There are no two ways about it: Roblox (NYSE: RBLX) delivered a terrific earnings report on Monday, and it reaped the reward of that performance on Tuesday when its stock rocketed 42% in a single day.
But the news wasn’t all good.
Image source: Roblox.
Before we discuss the pain point, let’s briefly review Roblox’s good news. In Q3 2021, the online gaming platform delivered:
- A 28% year-over-year increase in bookings to $637.8 million. (“Bookings,” in the context of Roblox, means “gamers buying Robux virtual currency to spend on in-game items later on.”)
- Another 28% improvement in “hours engaged,” or the amount of time gamers spent on Roblox. As CEO David Baszucki explained, “Engagement is our north star,” and it was one of the improvements he was most proud of in the quarter.
- 31% growth in the average number of daily active users (DAUs).
- A staggering 102% increase — more than double — in quarterly revenue to $509.3 million.
Granted, Roblox still didn’t earn a profit on the bottom line, losing $0.13 per share instead. In fact, though, that’s not what worries me. For one thing, the main reason Roblox lost money in the quarter is that it spent heavily in paying its game developer partners well, in spending on research and development, and in improving “infrastructure and trust and safety” — all items I view as crucial investments for a company that aspires to be a growth stock.
And for another, Roblox’s losses, while significant, were only half as much as a year ago — so the bottom line is improving.
So make no mistake: As a Roblox shareholder myself, I’m pleased with these numbers. And I’m especially pleased that Roblox was able to achieve this growth in comparison with a Q3 2020 in which it largely played to a captive audience of school kids stuck at home with little to do but play Roblox.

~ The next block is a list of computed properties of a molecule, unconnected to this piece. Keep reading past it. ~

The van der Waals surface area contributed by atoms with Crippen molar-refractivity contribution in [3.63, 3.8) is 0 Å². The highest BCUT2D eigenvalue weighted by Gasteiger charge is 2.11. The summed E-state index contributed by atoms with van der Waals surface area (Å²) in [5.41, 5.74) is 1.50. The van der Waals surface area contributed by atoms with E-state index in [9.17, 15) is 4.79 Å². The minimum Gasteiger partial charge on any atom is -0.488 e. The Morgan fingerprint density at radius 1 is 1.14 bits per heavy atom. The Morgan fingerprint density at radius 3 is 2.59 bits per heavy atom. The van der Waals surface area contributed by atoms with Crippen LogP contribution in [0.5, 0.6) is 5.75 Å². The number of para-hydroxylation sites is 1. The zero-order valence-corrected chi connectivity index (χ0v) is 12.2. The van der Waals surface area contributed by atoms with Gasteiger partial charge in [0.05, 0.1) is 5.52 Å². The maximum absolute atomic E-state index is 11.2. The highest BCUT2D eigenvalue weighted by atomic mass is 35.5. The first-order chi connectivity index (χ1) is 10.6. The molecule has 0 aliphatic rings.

Roblox CFO Michael Guthrie boasted, “Notwithstanding significant investments in developer economics and hiring” — and difficult comparisons to a “COVID-impacted” quarter” — the company “generated healthy cash from operations.”
But that’s what really worries me: the cash.
What’s wrong with Roblox
Consider: Back when Roblox was preparing for its IPO, one of the things I liked most about this company was its 50% free cash flow margin — the fact that out of every $1 of revenue Roblox took in, it generated a cool $0.50 in positive cash profits. I was especially pleased to see that, in its first quarter as a publicly-traded company, Roblox was able to maintain this level of free cash flow profitability — at least after backing out one-time costs of the IPO.
But what have we seen at Roblox since then? According to data from S&P Global Market Intelligence, Roblox booked revenue of $454 million in Q2 and free cash flow of $168 million. And in this just-reported Q3, Roblox reported revenue of $509 million and free cash flow of $178 million.
It only takes a little quick calculator work to determine that Roblox’s free cash flow margin — again, that’s the amount of real cash profit it generates from $1 of revenue — stumbled down to 37% in Q2, and then slipped even more in Q3, falling to 35%.
The upshot for investors
Make no mistake: With $488 million in positive free cash flow generated year to date, Roblox remains a cash machine. The company is still on track to churn out $650 million in cold, hard cash profit through the end of the year. Nevertheless, the past two quarters have shown a marked decline in Roblox’s free cash flow margin — down 15 full percentage points.
With its stock valued at an extremely high 87 times FCF, Roblox is already a high-priced stock. If its cash profitability continues to erode, I may have to consider selling and recalculate whether Roblox stock is still worth as much as it costs.
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